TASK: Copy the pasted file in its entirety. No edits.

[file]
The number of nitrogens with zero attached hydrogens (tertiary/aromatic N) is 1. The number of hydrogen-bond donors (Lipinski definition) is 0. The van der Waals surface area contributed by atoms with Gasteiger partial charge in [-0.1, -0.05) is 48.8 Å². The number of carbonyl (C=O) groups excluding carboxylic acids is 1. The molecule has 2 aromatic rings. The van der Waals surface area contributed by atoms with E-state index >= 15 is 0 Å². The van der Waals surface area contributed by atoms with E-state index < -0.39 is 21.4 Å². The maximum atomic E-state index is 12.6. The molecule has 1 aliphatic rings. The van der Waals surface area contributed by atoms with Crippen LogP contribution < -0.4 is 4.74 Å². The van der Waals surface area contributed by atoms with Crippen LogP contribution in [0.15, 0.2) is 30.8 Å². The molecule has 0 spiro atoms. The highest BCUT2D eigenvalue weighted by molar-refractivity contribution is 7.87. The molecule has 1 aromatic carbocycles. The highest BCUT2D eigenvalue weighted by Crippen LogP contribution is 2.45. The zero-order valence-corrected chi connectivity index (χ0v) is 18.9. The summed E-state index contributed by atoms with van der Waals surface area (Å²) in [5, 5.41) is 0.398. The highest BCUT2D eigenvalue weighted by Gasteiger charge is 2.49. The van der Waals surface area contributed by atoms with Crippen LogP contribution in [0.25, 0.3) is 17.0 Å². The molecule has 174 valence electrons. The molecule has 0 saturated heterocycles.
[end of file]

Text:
The number of nitrogens with zero attached hydrogens (tertiary/aromatic N) is 1. The number of hydrogen-bond donors (Lipinski definition) is 0. The van der Waals surface area contributed by atoms with Gasteiger partial charge in [-0.1, -0.05) is 48.8 Å². The number of carbonyl (C=O) groups excluding carboxylic acids is 1. The molecule has 2 aromatic rings. The van der Waals surface area contributed by atoms with E-state index >= 15 is 0 Å². The van der Waals surface area contributed by atoms with E-state index < -0.39 is 21.4 Å². The maximum atomic E-state index is 12.6. The molecule has 1 aliphatic rings. The van der Waals surface area contributed by atoms with Crippen LogP contribution < -0.4 is 4.74 Å². The van der Waals surface area contributed by atoms with Crippen LogP contribution in [0.15, 0.2) is 30.8 Å². The molecule has 0 spiro atoms. The highest BCUT2D eigenvalue weighted by molar-refractivity contribution is 7.87. The molecule has 1 aromatic carbocycles. The highest BCUT2D eigenvalue weighted by Crippen LogP contribution is 2.45. The zero-order valence-corrected chi connectivity index (χ0v) is 18.9. The summed E-state index contributed by atoms with van der Waals surface area (Å²) in [5, 5.41) is 0.398. The highest BCUT2D eigenvalue weighted by Gasteiger charge is 2.49. The van der Waals surface area contributed by atoms with Crippen LogP contribution in [0.25, 0.3) is 17.0 Å². The molecule has 174 valence electrons. The molecule has 0 saturated heterocycles.